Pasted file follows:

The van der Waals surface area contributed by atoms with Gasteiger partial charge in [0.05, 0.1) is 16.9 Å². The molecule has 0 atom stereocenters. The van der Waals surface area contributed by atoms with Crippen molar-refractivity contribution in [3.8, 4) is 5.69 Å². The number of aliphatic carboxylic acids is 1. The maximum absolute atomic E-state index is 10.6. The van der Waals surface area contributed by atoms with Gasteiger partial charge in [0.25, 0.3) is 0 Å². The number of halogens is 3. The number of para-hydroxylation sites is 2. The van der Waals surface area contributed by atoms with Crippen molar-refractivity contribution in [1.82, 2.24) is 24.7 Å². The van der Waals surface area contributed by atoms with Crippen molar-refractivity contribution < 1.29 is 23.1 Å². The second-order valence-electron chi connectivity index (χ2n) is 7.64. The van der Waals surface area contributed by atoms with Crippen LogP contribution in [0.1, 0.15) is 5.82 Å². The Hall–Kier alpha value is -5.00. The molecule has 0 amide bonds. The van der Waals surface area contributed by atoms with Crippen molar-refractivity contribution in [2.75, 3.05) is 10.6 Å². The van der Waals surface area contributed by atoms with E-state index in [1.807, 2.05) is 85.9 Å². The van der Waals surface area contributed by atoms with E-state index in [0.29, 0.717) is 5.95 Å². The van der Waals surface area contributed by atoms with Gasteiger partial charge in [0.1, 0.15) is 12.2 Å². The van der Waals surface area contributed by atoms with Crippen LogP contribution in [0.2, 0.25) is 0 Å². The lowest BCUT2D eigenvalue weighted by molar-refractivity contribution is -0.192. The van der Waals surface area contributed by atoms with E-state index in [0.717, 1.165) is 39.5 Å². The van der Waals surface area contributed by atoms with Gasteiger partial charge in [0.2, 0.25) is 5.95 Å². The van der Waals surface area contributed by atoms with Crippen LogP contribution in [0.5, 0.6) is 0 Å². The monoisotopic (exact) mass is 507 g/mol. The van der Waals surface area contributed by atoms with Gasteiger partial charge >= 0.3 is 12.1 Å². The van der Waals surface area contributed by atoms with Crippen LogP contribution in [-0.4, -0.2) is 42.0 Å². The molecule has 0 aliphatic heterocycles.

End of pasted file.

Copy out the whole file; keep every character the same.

The van der Waals surface area contributed by atoms with Gasteiger partial charge in [0.05, 0.1) is 16.9 Å². The molecule has 0 atom stereocenters. The van der Waals surface area contributed by atoms with Crippen molar-refractivity contribution in [3.8, 4) is 5.69 Å². The number of aliphatic carboxylic acids is 1. The maximum absolute atomic E-state index is 10.6. The van der Waals surface area contributed by atoms with Gasteiger partial charge in [0.25, 0.3) is 0 Å². The number of halogens is 3. The number of para-hydroxylation sites is 2. The van der Waals surface area contributed by atoms with Crippen molar-refractivity contribution in [1.82, 2.24) is 24.7 Å². The van der Waals surface area contributed by atoms with Crippen molar-refractivity contribution < 1.29 is 23.1 Å². The second-order valence-electron chi connectivity index (χ2n) is 7.64. The van der Waals surface area contributed by atoms with Crippen LogP contribution in [0.1, 0.15) is 5.82 Å². The Hall–Kier alpha value is -5.00. The molecule has 0 amide bonds. The van der Waals surface area contributed by atoms with Crippen molar-refractivity contribution in [2.75, 3.05) is 10.6 Å². The van der Waals surface area contributed by atoms with E-state index in [1.807, 2.05) is 85.9 Å². The van der Waals surface area contributed by atoms with E-state index in [0.29, 0.717) is 5.95 Å². The van der Waals surface area contributed by atoms with Gasteiger partial charge in [0.1, 0.15) is 12.2 Å². The van der Waals surface area contributed by atoms with Crippen LogP contribution in [0.2, 0.25) is 0 Å². The lowest BCUT2D eigenvalue weighted by molar-refractivity contribution is -0.192. The van der Waals surface area contributed by atoms with E-state index in [0.717, 1.165) is 39.5 Å². The van der Waals surface area contributed by atoms with Gasteiger partial charge in [0.2, 0.25) is 5.95 Å². The van der Waals surface area contributed by atoms with Crippen LogP contribution in [0.5, 0.6) is 0 Å². The monoisotopic (exact) mass is 507 g/mol. The van der Waals surface area contributed by atoms with Gasteiger partial charge >= 0.3 is 12.1 Å². The van der Waals surface area contributed by atoms with Crippen LogP contribution in [-0.4, -0.2) is 42.0 Å². The molecule has 0 aliphatic heterocycles.